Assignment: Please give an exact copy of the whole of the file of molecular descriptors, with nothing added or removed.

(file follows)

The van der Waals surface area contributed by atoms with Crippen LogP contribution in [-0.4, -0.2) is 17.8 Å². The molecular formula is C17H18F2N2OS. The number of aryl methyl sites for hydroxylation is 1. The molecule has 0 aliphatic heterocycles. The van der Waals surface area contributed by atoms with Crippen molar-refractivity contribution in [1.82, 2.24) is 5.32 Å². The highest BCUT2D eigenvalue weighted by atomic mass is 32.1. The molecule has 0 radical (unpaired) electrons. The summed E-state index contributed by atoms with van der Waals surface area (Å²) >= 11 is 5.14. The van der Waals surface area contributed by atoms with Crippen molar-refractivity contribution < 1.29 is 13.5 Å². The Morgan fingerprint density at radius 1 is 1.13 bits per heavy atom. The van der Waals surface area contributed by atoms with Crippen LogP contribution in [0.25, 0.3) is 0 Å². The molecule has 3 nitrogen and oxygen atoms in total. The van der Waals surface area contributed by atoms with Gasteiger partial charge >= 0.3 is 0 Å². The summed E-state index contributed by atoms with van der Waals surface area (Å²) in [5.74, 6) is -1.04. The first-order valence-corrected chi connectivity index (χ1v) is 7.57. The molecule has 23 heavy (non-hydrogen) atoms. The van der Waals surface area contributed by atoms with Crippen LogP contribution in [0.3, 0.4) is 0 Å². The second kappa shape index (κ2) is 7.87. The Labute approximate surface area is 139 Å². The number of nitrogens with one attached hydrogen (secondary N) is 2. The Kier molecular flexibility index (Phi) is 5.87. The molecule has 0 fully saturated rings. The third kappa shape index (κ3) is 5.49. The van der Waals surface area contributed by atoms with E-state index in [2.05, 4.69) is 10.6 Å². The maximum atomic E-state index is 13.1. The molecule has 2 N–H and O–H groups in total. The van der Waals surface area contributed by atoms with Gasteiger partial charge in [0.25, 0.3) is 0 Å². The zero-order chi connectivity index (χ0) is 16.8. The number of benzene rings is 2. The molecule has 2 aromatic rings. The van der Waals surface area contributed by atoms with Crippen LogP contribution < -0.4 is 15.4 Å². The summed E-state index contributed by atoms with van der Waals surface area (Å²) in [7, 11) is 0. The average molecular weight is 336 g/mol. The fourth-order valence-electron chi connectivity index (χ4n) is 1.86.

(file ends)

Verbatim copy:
The van der Waals surface area contributed by atoms with Crippen LogP contribution in [-0.4, -0.2) is 17.8 Å². The molecular formula is C17H18F2N2OS. The number of aryl methyl sites for hydroxylation is 1. The molecule has 0 aliphatic heterocycles. The van der Waals surface area contributed by atoms with Crippen molar-refractivity contribution in [1.82, 2.24) is 5.32 Å². The highest BCUT2D eigenvalue weighted by atomic mass is 32.1. The molecule has 0 radical (unpaired) electrons. The summed E-state index contributed by atoms with van der Waals surface area (Å²) >= 11 is 5.14. The van der Waals surface area contributed by atoms with Crippen molar-refractivity contribution < 1.29 is 13.5 Å². The Morgan fingerprint density at radius 1 is 1.13 bits per heavy atom. The van der Waals surface area contributed by atoms with Crippen LogP contribution in [0.25, 0.3) is 0 Å². The molecule has 3 nitrogen and oxygen atoms in total. The van der Waals surface area contributed by atoms with Gasteiger partial charge >= 0.3 is 0 Å². The summed E-state index contributed by atoms with van der Waals surface area (Å²) in [5.74, 6) is -1.04. The first-order valence-corrected chi connectivity index (χ1v) is 7.57. The molecule has 23 heavy (non-hydrogen) atoms. The van der Waals surface area contributed by atoms with Crippen LogP contribution in [0.3, 0.4) is 0 Å². The second kappa shape index (κ2) is 7.87. The Labute approximate surface area is 139 Å². The number of nitrogens with one attached hydrogen (secondary N) is 2. The Kier molecular flexibility index (Phi) is 5.87. The molecule has 0 fully saturated rings. The third kappa shape index (κ3) is 5.49. The van der Waals surface area contributed by atoms with E-state index in [2.05, 4.69) is 10.6 Å². The maximum atomic E-state index is 13.1. The molecule has 2 N–H and O–H groups in total. The van der Waals surface area contributed by atoms with Gasteiger partial charge in [0.25, 0.3) is 0 Å². The zero-order chi connectivity index (χ0) is 16.8. The number of benzene rings is 2. The molecule has 2 aromatic rings. The van der Waals surface area contributed by atoms with Crippen LogP contribution < -0.4 is 15.4 Å². The summed E-state index contributed by atoms with van der Waals surface area (Å²) in [7, 11) is 0. The average molecular weight is 336 g/mol. The fourth-order valence-electron chi connectivity index (χ4n) is 1.86.